Asbestos Found In Children’s Crayons

News coverage¹ of asbestos fibres detected in children’s crayons this month may have come as a surprise to some in Australia but the contamination problem has been known for much longer. Back in August 2000, the Consumer Product Safety Commission (CPSC) in the USA² released a report detailing that asbestos fibres had been detected in a range of children’s crayons, manufactured locally and imported. The Australian Competition and Consumer Commission (ACCC) released a statement this week³ on the asbestos crayons analysed in Australia.

Although both the CPSC and the ACCC reports asserted that the risk was low based on air monitoring during typical use and that “asbestos in fixed within the crayon wax”, the CPSC stated that “…as a precaution, crayons should not contain these fibres.”

Typical use, as stated in the CPSC report, only amounted to ’30 minutes continued drawing’ and did not look at any ageing effects of the wax breaking down and potentially releasing fibres with time. Paraffin wax, commonly used in crayons, degrades and dries with time potentially releasing more fibre than this original testing was able to quantify.

Asbestos fibre concentration within the various crayons that have been tested to date have been stated as either 0.03%² or ‘low’³. This is not necessarily a useful figure if it is not stated as a weight percent of the original crayon or of the filler/inorganic material within the wax – 0.03 wt % of the entire crayon may represent 5 % of the filler material, which may be all that’s left should a crayon break down under UV exposure, be thrown in a fire/incinerated or used on a surface which is prone to abrasion eg concrete floor. As stated by Crayola⁶, kids ‘on average’ will have worn down 730 crayons by their 10th birthday. These figures indicate young children may potentially be exposed to up to 10g of asbestos fibre.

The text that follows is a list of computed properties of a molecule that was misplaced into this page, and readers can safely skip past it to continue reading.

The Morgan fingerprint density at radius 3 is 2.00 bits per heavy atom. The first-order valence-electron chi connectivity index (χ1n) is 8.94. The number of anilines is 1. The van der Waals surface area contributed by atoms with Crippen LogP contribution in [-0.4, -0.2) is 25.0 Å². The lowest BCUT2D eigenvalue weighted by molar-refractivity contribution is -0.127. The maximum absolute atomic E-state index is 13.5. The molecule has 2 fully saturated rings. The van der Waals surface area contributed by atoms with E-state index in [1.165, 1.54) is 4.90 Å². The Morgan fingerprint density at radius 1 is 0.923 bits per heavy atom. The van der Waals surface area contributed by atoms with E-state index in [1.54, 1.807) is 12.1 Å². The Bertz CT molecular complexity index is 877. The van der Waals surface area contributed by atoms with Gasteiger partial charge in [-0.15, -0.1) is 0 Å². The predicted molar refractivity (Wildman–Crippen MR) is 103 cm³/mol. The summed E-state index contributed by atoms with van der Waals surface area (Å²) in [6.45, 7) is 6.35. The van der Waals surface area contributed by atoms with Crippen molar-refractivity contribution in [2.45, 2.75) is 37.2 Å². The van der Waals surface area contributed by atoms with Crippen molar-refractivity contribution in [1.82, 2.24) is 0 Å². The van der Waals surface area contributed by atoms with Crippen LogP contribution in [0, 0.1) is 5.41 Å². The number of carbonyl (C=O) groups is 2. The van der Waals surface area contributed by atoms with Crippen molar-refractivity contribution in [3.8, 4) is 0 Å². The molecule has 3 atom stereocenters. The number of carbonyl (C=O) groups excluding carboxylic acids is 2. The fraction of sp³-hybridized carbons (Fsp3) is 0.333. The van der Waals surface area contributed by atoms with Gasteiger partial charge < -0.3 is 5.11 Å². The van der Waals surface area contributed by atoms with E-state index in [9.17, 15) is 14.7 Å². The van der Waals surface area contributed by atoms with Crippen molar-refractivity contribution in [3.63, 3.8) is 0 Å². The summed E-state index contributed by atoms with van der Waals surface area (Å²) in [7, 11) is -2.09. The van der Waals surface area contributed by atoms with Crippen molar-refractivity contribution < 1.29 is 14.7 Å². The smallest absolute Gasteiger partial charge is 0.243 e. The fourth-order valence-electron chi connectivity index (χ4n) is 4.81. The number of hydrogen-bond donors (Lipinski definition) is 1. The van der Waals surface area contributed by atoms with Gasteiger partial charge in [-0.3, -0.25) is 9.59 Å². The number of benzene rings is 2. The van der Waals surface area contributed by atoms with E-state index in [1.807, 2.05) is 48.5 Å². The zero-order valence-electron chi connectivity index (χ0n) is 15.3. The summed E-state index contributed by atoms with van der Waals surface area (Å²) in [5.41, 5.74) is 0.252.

The issue has ariSEM Imagesen from contaminated filler material within the crayon – commonly talc (talcum powder) which is a magnesium silicate mineral historically mined in areas that have geological variations/impurities present, such as asbestos. Careful selection of quarried material for commercial products such as personal hygiene cosmetics/talc has been an issue in the past with various cases of lung cancer and mesothelioma associated with contaminated talc⁴ found to contain chrysotile and tremolite.


Crayons analysed using a full dissolution, scanning electron microscEDS Imageopy technique at Microanalysis Australia’s laboratory recently found significant⁵ concentrations of tremolite and chrysotile. The image above is of a highly asbestiform, tremolite fibres with an aspect ratios of > 100:1 and diameters < 0.3 µm. Many of the finer fibres (< 0.5 µm) would not be detectable via optical techniques.

Testing continues at Microanalysis to reveal the extent of contamination in crayons sold throughout Australia.




⁵Greater than 0.03 wt % of crayon

Rick Hughes

  • NATA
  • Australian Institute of Petroleum
  • Australian X-Ray Analytical Association
  • Royal Australian Chemical Institute
  • Telstra Business Awards
  • Scientific Partners Australia